Zoning strategy of zonal modeling for thermally stratified large spaces
zoning method, zonal simulation, temperature gradient, large space, PIV
Large space buildings play a significant role in modern society because of their environmental advantages and market value. While the zonal model is promising for the efficient and rapid evaluation of the stratified thermal environment, there is a lack of a reasonable and convenient zoning strategy with the advent of modern computing. This paper presents a universal and practical zonal model, in which a simplified momentum equation is applied to consider air momentum preservation, transformation, and dissipation. Hence, the zoning structure is generalized and flexible. Moreover, limiting the dimensionless temperature constraint between adjacent zones establishes the connection between thermal nonuniformity and zoning results automatically. Simultaneously, the dimension and number of zones should be restricted within reasonable ranges to satisfy the characteristics of zonal simulation and reach the criteria of convergence. To further explore and validate the zonal model, a reduced-scale experimental model was constructed to replicate the thermal stratification in a mechanically ventilated large space by considering many crucial realistic factors. A particle image velocimetry (PIV) measurement was then conducted to visualize the airflow pattern and support the partition of zones. The results showed that the zonal simulation with adaptive zoning method can realize a similar accuracy with fewer zones and exhibit a better tolerance for zoning results compared to the conventional empirical zoning method. Furthermore, a case study of an atrium was performed to demonstrate the practicality and efficiency of the method for long-term dynamic simulations of complex thermal environments and building energy use.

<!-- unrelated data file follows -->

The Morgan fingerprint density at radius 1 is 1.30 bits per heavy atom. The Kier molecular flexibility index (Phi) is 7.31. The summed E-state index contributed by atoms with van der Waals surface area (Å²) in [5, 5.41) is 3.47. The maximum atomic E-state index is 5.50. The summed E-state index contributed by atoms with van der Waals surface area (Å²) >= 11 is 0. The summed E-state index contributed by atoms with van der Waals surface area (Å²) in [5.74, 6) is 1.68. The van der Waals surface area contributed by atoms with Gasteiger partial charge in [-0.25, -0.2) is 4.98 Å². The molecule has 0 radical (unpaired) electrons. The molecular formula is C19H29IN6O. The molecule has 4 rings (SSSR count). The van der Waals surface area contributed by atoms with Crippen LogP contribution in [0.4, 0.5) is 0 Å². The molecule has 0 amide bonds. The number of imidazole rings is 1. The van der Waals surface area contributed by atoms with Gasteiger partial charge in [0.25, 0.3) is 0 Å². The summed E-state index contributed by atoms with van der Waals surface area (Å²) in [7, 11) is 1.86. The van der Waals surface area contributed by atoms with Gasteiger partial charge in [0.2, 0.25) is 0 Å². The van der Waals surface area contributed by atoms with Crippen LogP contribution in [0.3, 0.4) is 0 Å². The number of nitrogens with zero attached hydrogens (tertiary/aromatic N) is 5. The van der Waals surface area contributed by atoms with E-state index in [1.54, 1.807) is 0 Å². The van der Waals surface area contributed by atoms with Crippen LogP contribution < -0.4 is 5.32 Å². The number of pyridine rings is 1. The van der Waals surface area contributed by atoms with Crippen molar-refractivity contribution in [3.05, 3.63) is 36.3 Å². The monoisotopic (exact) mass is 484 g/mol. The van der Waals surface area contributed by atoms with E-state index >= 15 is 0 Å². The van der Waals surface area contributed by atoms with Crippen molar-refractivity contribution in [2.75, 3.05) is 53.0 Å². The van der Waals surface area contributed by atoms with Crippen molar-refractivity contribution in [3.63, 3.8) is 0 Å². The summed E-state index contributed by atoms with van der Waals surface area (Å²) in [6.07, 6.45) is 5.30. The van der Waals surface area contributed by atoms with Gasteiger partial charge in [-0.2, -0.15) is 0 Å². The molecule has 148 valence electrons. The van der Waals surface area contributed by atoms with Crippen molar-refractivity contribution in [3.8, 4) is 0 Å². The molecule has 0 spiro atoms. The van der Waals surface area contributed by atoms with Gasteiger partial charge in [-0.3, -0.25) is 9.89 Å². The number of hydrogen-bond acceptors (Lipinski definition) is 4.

Tsinghua University Press
Yanyu Lu, Zhaojun Wang, Jing Liu, Jiankai Dong. Zoning strategy of zonal modeling for thermally stratified large spaces. Building Simulation 2021, 14(5): 1395-1406.